Journal article
Permanent soil monitoring sites for documentation of soil fertility development after changing from conventional to organic farming.



Publication Details
Authors:
Quintern, M.; Jörgensen, R.; Wildhagen, H.
Publication year:
2006
Journal:
Journal of Plant Nutrition and Soil Science
Pages range:
564-572
Journal acronym:
J Plant Nutr Soil Sc
Volume number:
169
ISSN:
1436-8730

Abstract
For monitoring soil fertility after changing farm management from highly conventional to organic farming on the newly established research farm of Kassel University, two permanent-soil monitoring sites were installed in 1999. Representative locations for installing the permanent-soil monitoring sites were selected using geographical information systems (GIS), based on available data from geology, topography, soil taxation, land use, and intensive auger-borehole records and analysis with a very high spatial resolution of data. The soils are represented by a Luvisol derived from loess and a Vertisol developed from claystone. The soil properties of the two monitoring sites measured immediately after changing to organic farming showed high contents of extractable nutrients as a result of the former intensive fertilization practice during conventional farm management. The microbial soil properties of the two monitoring sites were in the medium range of regional soils. A first evaluation of the development of soil properties was done after 5 y of monitoring. The soil organic-matter content increased slightly after grass-clover and after application of farmyard manure. The amounts of K and P decreased clearly at the loess site without application of farmyard manure. At the clay site, the unique application of farmyard manure led to increasing contents of extractable K and P in the top soil. The variation of soil properties increased clearly after perennial crops like grass-clover and in years after application of farmyard manure.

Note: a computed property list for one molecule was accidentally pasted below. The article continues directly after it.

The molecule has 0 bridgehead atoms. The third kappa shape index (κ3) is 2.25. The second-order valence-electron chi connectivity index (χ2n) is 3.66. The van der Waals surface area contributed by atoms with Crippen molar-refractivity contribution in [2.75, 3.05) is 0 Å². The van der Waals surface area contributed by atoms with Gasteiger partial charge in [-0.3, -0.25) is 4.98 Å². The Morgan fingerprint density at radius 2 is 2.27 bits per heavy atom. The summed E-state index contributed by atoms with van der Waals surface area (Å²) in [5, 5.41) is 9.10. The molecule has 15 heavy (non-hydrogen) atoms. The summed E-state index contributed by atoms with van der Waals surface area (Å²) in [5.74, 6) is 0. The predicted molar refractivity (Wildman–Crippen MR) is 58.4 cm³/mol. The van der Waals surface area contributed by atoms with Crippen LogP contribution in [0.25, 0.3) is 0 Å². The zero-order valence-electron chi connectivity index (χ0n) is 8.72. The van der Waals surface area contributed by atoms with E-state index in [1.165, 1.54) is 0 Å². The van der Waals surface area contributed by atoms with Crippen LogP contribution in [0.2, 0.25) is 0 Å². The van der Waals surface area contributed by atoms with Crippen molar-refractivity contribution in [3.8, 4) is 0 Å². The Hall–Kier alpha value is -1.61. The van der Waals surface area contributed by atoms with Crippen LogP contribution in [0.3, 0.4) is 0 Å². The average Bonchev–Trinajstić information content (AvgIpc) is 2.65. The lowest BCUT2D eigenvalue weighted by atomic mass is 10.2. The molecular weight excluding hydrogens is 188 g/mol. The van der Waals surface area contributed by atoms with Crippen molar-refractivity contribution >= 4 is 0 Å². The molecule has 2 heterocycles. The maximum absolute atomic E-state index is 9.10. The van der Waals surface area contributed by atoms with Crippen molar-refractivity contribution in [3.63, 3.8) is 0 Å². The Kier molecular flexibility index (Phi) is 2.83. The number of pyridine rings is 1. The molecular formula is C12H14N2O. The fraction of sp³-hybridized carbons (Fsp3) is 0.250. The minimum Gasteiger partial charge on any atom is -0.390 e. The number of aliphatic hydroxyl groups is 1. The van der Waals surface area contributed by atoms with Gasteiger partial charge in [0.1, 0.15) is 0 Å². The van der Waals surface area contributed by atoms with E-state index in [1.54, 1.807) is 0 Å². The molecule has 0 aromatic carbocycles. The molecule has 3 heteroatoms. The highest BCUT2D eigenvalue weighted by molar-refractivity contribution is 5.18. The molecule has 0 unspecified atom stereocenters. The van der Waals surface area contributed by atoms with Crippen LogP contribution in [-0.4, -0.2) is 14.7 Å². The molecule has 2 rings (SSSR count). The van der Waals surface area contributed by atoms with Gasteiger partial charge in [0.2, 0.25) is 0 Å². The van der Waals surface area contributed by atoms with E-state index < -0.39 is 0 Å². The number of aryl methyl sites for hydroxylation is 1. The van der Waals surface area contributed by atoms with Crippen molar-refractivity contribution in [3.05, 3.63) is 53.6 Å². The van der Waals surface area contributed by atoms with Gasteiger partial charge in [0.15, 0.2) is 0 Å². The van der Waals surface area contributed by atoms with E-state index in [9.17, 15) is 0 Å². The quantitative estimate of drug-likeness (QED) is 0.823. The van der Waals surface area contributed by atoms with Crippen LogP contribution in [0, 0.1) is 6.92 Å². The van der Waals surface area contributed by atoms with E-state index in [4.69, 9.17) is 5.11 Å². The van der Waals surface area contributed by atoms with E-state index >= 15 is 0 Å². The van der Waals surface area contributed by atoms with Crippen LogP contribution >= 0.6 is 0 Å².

Last updated on 2019-01-11 at 16:05